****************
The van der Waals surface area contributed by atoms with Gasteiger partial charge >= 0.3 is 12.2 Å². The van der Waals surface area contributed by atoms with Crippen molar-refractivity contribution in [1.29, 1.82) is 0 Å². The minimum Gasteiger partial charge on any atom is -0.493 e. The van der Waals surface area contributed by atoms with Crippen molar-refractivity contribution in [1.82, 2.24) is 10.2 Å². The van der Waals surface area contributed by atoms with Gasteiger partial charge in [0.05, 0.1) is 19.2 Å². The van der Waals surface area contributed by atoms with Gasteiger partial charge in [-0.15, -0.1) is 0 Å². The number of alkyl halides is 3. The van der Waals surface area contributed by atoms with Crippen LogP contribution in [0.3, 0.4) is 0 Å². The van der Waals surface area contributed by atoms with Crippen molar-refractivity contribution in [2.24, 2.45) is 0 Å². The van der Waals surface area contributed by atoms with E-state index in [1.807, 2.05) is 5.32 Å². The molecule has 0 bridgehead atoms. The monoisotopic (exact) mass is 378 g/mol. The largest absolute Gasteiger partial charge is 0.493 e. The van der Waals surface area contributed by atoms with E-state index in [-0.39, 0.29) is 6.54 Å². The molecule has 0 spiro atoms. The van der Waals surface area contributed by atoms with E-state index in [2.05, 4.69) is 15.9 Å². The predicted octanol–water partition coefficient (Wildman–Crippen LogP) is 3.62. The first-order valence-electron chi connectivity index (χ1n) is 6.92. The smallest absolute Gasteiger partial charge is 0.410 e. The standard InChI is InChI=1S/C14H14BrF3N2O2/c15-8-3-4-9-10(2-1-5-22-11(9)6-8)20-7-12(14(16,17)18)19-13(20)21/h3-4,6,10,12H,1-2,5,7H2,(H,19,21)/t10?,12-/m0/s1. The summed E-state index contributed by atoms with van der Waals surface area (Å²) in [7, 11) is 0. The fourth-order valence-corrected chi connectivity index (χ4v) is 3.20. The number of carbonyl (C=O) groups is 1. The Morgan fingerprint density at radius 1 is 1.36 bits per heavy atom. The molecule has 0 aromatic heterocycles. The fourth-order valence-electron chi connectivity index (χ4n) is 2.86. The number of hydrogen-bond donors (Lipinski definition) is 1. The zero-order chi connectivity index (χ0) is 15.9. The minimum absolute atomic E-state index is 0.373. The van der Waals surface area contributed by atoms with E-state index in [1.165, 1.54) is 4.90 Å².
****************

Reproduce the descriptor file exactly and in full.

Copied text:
The van der Waals surface area contributed by atoms with Gasteiger partial charge >= 0.3 is 12.2 Å². The van der Waals surface area contributed by atoms with Crippen molar-refractivity contribution in [1.29, 1.82) is 0 Å². The minimum Gasteiger partial charge on any atom is -0.493 e. The van der Waals surface area contributed by atoms with Crippen molar-refractivity contribution in [1.82, 2.24) is 10.2 Å². The van der Waals surface area contributed by atoms with Gasteiger partial charge in [0.05, 0.1) is 19.2 Å². The van der Waals surface area contributed by atoms with Gasteiger partial charge in [-0.15, -0.1) is 0 Å². The number of alkyl halides is 3. The van der Waals surface area contributed by atoms with Crippen LogP contribution in [0.3, 0.4) is 0 Å². The van der Waals surface area contributed by atoms with Crippen molar-refractivity contribution in [2.24, 2.45) is 0 Å². The van der Waals surface area contributed by atoms with E-state index in [1.807, 2.05) is 5.32 Å². The molecule has 0 bridgehead atoms. The monoisotopic (exact) mass is 378 g/mol. The largest absolute Gasteiger partial charge is 0.493 e. The van der Waals surface area contributed by atoms with E-state index in [-0.39, 0.29) is 6.54 Å². The molecule has 0 spiro atoms. The van der Waals surface area contributed by atoms with E-state index in [2.05, 4.69) is 15.9 Å². The predicted octanol–water partition coefficient (Wildman–Crippen LogP) is 3.62. The first-order valence-electron chi connectivity index (χ1n) is 6.92. The smallest absolute Gasteiger partial charge is 0.410 e. The standard InChI is InChI=1S/C14H14BrF3N2O2/c15-8-3-4-9-10(2-1-5-22-11(9)6-8)20-7-12(14(16,17)18)19-13(20)21/h3-4,6,10,12H,1-2,5,7H2,(H,19,21)/t10?,12-/m0/s1. The summed E-state index contributed by atoms with van der Waals surface area (Å²) in [7, 11) is 0. The fourth-order valence-corrected chi connectivity index (χ4v) is 3.20. The number of carbonyl (C=O) groups is 1. The Morgan fingerprint density at radius 1 is 1.36 bits per heavy atom. The molecule has 0 aromatic heterocycles. The fourth-order valence-electron chi connectivity index (χ4n) is 2.86. The number of hydrogen-bond donors (Lipinski definition) is 1. The zero-order chi connectivity index (χ0) is 15.9. The minimum absolute atomic E-state index is 0.373. The van der Waals surface area contributed by atoms with E-state index in [1.165, 1.54) is 4.90 Å².